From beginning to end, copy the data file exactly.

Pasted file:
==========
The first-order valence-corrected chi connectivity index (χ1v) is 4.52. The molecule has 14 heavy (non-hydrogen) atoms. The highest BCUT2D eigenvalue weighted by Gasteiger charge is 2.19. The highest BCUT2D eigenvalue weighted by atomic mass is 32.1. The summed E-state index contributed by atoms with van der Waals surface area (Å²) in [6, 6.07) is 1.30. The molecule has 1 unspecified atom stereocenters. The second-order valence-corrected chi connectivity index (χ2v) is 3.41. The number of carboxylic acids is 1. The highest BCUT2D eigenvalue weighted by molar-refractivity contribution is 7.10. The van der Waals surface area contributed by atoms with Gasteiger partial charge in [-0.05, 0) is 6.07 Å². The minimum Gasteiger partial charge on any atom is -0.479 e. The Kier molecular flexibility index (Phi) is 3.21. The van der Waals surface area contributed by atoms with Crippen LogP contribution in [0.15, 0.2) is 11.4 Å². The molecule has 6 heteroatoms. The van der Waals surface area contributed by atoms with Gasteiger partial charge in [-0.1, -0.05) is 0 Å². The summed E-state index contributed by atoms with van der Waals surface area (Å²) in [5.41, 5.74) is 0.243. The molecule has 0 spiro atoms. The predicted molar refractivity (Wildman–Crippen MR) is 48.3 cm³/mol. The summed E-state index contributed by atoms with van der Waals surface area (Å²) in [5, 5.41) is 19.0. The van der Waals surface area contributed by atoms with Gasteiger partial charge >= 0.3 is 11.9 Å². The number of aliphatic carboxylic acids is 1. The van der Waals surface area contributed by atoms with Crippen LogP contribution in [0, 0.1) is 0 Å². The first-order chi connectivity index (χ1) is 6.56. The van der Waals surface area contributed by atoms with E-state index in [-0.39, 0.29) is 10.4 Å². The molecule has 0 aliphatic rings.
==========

The first-order valence-corrected chi connectivity index (χ1v) is 4.52. The molecule has 14 heavy (non-hydrogen) atoms. The highest BCUT2D eigenvalue weighted by Gasteiger charge is 2.19. The highest BCUT2D eigenvalue weighted by atomic mass is 32.1. The summed E-state index contributed by atoms with van der Waals surface area (Å²) in [6, 6.07) is 1.30. The molecule has 1 unspecified atom stereocenters. The second-order valence-corrected chi connectivity index (χ2v) is 3.41. The number of carboxylic acids is 1. The highest BCUT2D eigenvalue weighted by molar-refractivity contribution is 7.10. The van der Waals surface area contributed by atoms with Gasteiger partial charge in [-0.05, 0) is 6.07 Å². The minimum Gasteiger partial charge on any atom is -0.479 e. The Kier molecular flexibility index (Phi) is 3.21. The van der Waals surface area contributed by atoms with Crippen LogP contribution in [0.15, 0.2) is 11.4 Å². The molecule has 6 heteroatoms. The van der Waals surface area contributed by atoms with Gasteiger partial charge in [-0.1, -0.05) is 0 Å². The summed E-state index contributed by atoms with van der Waals surface area (Å²) in [5.41, 5.74) is 0.243. The molecule has 0 spiro atoms. The predicted molar refractivity (Wildman–Crippen MR) is 48.3 cm³/mol. The summed E-state index contributed by atoms with van der Waals surface area (Å²) in [5, 5.41) is 19.0. The van der Waals surface area contributed by atoms with Gasteiger partial charge >= 0.3 is 11.9 Å². The number of aliphatic carboxylic acids is 1. The van der Waals surface area contributed by atoms with Crippen LogP contribution in [0, 0.1) is 0 Å². The first-order chi connectivity index (χ1) is 6.56. The van der Waals surface area contributed by atoms with E-state index in [-0.39, 0.29) is 10.4 Å². The molecule has 0 aliphatic rings.